The foregoing motivates the present work: we aim to elucidate whether and to what extent the analysis of waveguidability from the zonal-mean flow is adversely affected by the presence of large-amplitude eddies. Following previous authors, we investigate the issue in the framework of the barotropic model. For reference, the model and the related diagnostics are briefly reviewed in section 2. We then set the stage for the later discussion with the help of a thought experiment in section 3. In this thought experiment we follow the evolution of a wave from its small-amplitude early stage to is large-amplitude late stage. We argue that linear wave diagnostics, which may predict good waveguidability with the potential of subsequent growth of wave amplitude, should really be applied to the small-amplitude early stage. The essential steps from the thought experiment are quantified in section 4 through numerical calculations, allowing us to show the occurrence of artifacts when applying linear theory to the large-amplitude late stage of the evolution. In the same section we suggest an alternative method for defining a background state based on the idea of the zonalization of potential vorticity contours, which essentially recovers the small-amplitude early stage of the evolution (Nakamura and Zhu 2010; Methven and Berrisford 2015). As we will show, the two background states may yield vastly different results in terms of waveguidability, and it will be argued that the results from the zonal-mean background state have to be considered as artifacts. The analysis is then applied to data from two observed episodes with extreme weather that have been investigated in earlier studies (section 5). We find that, indeed, earlier analyses of these episodes may be subject to misinterpretation owing to the above-mentioned artifacts. Finally, section 6 provides a discussion and our conclusions.

2. Barotropic model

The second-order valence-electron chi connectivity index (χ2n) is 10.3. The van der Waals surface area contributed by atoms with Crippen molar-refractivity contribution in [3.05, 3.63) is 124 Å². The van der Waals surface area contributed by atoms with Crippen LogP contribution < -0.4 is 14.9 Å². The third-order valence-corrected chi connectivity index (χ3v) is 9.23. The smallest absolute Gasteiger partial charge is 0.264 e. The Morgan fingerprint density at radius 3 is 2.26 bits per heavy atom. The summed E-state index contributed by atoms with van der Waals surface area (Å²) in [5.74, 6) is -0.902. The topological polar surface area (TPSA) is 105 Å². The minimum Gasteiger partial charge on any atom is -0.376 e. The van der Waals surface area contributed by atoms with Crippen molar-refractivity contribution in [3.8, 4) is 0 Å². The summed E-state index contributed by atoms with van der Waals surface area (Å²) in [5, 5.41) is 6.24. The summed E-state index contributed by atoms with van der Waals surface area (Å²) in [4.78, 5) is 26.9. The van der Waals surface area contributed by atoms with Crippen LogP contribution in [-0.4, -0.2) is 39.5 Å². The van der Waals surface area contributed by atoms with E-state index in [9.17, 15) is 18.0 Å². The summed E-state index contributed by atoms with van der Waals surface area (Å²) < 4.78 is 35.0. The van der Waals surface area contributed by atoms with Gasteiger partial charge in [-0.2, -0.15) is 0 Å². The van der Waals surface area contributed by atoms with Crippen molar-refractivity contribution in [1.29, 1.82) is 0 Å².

a. Model equations

We consider nondivergent barotropic flow on the sphere. Key variable is absolute vorticity q, which at any given time is defined as
q(λ,ϕ)=2Ωsinϕ+ζ,
where
ζ(λ,ϕ)=1acosϕζλ1acosϕϕ(ucosϕ)
is relative vorticity, v = (u, υ) is the horizontal wind, λ is longitude, ϕ is latitude, t is time, a is Earth’s radius, and Ω is the angular velocity of Earth’s rotation. In the barotropic model, absolute vorticity plays the role of a potential vorticity (PV), and both terms will be used synonymously henceforth. For later reference we note that in the case of zonally symmetric flow the definition of PV reduces to
q(ϕ)=2Ωsinϕ1acosϕddϕ(ucosϕ).
Owing to its nondivergence, the wind can be expressed in terms of a streamfunction ψ through
(uυ)=(1aψϕ1acosϕψλ).
It follows that PV may alternatively be written as
q=2Ωsinϕ+2ψ,
where ∇2 represents the two-dimensional Laplace operator. Rearranging terms and considering q(λ, ϕ) as given, the above turns into a Poisson equation for ψ:
2ψ=q2Ωsinϕ.

This equation allows one to perform “PV inversion,” i.e., to retrieve the streamfunction ψ and, through (4), the wind v from a known PV distribution q(λ, ϕ). In the present work we solve (6) in spectral space using an expansion in spherical harmonics with triangular truncation at total wavenumber N = 360. It transpires that the fields q(λ, ϕ), ψ(λ, ϕ), and v(λ, ϕ) are equivalent in that they all characterize the dynamical state of the system in a unique fashion.